Study Finds Five Leading Causes for Maternal Mortality in California
There were more than 200 pregnancy-related deaths in California between 2002 and 2005, the causes of which varied, according to a study published in the journal Obstetrics & Gynecology, the Los Angeles Examiner reports.
Details of Study
For the study, researchers analyzed:
- Autopsy reports;
- Coroner reports; and
- Medical records.
Among the 207 pregnancy-related deaths in California during the study period, the leading causes were:
- Blood clots in veins;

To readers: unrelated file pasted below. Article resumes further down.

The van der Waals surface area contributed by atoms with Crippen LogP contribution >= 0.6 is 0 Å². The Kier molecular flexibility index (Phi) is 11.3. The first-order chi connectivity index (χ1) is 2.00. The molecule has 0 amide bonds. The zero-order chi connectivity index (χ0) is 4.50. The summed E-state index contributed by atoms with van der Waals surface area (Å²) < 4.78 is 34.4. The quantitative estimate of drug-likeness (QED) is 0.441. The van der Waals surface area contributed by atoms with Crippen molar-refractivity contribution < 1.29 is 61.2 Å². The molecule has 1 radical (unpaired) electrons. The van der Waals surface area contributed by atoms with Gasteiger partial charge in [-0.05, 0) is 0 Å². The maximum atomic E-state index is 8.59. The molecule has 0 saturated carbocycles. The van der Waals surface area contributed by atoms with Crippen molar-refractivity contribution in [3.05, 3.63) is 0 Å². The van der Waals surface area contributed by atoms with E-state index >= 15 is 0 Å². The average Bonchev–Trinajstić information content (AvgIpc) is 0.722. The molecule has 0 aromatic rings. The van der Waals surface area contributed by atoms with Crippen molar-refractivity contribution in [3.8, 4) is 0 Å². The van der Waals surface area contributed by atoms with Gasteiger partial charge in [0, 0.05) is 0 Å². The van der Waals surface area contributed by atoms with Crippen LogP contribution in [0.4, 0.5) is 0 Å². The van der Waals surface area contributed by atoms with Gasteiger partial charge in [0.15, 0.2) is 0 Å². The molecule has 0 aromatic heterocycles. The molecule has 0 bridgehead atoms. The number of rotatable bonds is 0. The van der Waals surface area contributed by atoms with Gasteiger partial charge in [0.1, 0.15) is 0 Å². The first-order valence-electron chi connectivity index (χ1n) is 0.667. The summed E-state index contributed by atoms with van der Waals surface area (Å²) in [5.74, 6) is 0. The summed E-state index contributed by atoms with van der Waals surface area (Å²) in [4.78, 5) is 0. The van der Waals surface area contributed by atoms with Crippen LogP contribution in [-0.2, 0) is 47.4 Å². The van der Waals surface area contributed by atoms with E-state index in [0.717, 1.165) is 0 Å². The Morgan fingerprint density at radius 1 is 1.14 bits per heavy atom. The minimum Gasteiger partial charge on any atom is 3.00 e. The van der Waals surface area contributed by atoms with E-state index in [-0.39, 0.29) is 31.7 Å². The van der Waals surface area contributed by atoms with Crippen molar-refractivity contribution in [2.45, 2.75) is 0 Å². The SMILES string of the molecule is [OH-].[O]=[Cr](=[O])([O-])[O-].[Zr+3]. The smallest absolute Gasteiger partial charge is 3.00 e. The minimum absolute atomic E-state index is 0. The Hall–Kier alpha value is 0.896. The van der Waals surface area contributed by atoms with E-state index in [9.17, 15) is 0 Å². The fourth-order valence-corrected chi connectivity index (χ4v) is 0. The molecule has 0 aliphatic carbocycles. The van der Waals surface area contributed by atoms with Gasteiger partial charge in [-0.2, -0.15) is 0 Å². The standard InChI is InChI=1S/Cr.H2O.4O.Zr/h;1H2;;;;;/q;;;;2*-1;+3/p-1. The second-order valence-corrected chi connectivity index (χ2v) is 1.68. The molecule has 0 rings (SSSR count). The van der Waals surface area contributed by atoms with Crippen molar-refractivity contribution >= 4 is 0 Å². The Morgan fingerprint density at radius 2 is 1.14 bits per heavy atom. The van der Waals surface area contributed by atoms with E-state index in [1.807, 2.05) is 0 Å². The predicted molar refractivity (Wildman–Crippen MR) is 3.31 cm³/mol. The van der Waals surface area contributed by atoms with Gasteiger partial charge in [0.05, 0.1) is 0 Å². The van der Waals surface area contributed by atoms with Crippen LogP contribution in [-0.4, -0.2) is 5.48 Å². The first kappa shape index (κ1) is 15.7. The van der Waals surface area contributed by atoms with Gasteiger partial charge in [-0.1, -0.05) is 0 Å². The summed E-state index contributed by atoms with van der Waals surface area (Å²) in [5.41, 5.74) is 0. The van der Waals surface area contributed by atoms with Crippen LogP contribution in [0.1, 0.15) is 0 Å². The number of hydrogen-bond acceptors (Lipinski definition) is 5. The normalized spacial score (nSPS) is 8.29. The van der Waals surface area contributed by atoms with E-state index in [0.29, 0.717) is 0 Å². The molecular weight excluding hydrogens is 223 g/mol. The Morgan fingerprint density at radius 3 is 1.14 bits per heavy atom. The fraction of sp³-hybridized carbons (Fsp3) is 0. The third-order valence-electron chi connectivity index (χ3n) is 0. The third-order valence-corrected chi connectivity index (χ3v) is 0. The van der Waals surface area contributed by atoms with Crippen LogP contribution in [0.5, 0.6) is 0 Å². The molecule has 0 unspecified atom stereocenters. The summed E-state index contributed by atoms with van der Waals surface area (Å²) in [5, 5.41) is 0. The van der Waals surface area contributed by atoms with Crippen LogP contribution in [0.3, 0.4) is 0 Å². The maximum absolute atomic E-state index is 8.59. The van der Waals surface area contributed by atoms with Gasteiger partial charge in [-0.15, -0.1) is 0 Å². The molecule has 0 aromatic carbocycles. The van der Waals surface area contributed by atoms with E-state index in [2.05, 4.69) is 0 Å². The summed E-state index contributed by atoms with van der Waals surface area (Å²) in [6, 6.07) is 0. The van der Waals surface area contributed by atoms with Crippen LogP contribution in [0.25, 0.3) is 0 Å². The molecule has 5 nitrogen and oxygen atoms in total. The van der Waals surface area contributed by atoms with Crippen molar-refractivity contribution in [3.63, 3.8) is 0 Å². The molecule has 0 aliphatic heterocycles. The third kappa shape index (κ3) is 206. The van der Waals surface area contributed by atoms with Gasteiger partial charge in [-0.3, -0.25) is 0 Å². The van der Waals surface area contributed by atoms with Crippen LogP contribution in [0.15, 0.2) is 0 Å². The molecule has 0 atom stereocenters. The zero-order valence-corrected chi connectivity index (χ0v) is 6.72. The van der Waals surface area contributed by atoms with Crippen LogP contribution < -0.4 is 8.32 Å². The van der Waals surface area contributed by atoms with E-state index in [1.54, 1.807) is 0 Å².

- Cardiovascular disease;
- Preeclampsia or eclampsia (toxemia); and
- Release of amniotic fluid into the bloodstream.
The causes of death varied by:
- Body mass index;
- Maternal age;
- Method of delivery; and
- Timing of death.
Further, the study found that there was a good or strong chance of altering the outcome among 41% of the deaths. The deaths most likely to be prevented were those caused by hemorrhage and preeclampsia.
The researchers concluded that the findings provide support for the use of hospital, state and national maternal safety programs (Wulffson, Los Angeles Examiner, 4/2).This is part of the California Healthline Daily Edition, a summary of health policy coverage from major news organizations. Sign up for an email subscription.